A technical requirement pertains to
the technical aspects that your system must fulfill,
such as performance-related issues, reliability issues,
and availability issues. These types of requirements are
often called quality of service (QoS) requirements, service-level requirements or
non-functional requirements (I don't like that term as
it makes them sound like requirements that won't work). Examples of technical requirements are
presented in Figure 1. As you can
see, technical requirements are summarized in a similar
business rules: they have a name and a unique
identifier (my convention is to use the format TR#,
where TR stands for technical requirement). You document
technical requirements in the same manner as business
rules, including a description, an example, a source,
references to related technical requirements, and a
Figure 1. Technical requirements
- TR34 The system shall be available 99.99% of the
time for any 24-hour period.
- TR78 A seminar search will occur within less than
three seconds 95 percent of the time.
- TR79 A seminar search will occur within no more
than ten seconds 99 percent of the time.
I'm a firm believer that you should
minimize the number of purely technical requirements.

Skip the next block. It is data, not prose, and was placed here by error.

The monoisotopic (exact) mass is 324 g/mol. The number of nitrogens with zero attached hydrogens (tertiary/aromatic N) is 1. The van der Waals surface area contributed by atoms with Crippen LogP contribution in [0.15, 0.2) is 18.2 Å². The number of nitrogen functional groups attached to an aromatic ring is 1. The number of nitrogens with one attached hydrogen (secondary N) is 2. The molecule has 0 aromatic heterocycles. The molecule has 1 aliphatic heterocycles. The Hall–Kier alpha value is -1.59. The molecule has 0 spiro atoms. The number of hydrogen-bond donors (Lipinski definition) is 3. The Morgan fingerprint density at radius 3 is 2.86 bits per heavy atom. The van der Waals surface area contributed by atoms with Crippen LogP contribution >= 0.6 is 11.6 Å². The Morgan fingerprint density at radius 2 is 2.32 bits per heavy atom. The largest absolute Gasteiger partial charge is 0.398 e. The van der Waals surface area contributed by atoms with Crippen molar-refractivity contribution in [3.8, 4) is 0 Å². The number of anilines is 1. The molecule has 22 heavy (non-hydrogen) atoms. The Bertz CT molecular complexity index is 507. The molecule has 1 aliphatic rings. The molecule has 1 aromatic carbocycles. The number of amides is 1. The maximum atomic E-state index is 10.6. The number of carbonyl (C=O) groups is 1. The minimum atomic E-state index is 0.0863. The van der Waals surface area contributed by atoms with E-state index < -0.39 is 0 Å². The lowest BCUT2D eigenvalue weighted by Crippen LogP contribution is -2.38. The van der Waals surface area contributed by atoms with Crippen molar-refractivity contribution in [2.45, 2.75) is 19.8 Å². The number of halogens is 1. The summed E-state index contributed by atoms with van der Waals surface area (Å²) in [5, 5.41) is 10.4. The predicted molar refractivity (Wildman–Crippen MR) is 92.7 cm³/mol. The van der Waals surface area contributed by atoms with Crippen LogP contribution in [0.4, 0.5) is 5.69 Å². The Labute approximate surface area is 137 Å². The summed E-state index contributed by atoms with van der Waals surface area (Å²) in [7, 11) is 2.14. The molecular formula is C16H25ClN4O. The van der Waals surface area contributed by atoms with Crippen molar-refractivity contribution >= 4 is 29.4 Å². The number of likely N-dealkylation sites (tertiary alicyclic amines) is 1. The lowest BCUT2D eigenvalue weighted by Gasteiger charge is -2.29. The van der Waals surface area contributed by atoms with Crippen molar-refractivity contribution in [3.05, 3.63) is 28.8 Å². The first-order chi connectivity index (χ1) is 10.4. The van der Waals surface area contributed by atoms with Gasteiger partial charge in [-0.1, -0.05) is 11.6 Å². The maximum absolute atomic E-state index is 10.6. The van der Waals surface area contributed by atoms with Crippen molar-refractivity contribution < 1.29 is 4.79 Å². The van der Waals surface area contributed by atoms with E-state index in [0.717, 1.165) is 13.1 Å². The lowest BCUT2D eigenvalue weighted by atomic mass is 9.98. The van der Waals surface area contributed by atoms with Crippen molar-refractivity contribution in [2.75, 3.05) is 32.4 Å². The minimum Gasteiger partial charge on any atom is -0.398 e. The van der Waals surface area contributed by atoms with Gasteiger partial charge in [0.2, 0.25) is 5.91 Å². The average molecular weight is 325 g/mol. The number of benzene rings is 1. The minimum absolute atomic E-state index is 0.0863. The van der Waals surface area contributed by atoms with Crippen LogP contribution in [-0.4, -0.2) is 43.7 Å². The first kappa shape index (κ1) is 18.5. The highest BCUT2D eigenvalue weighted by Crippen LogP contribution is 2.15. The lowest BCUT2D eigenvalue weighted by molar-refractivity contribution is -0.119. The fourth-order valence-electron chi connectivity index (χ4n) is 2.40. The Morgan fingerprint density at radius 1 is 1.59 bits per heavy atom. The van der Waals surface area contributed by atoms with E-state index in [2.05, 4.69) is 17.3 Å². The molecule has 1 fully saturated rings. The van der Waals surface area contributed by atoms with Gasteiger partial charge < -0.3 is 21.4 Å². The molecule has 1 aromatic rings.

Technology changes quickly and often requirements based
on technology change just as quickly. An example of a
pure technical requirement is that an application be
written in Java or must run on the XYZ computer.
Whenever you have a requirement based purely on
technology, try to determine the real underlying
business needs being expressed. To do this, keeping
asking why your application must meet a requirement. For
example, when asked why your application must be written
in Java, the reply was it has to run on the Internet.
When asked why it must run on the Internet, the reply
was your organization wants to take orders for its
products and services on the Internet. The real
requirement is to sell things to consumers at their
convenience; one technical solution to this need (and a
good one) is to write that component in Java that can be
accessed via the Internet. A big difference exists
between having to write the entire application in Java
and having to support the sales of some products and
services to consumers over the Internet.
Many technical requirements can
actually be thought of as
constraints, and in fact constraints can apply to
either technical or
This artifact description is excerpted from Chapter 7 of
The Object Primer 3rd Edition: Agile Model Driven
Development with UML 2.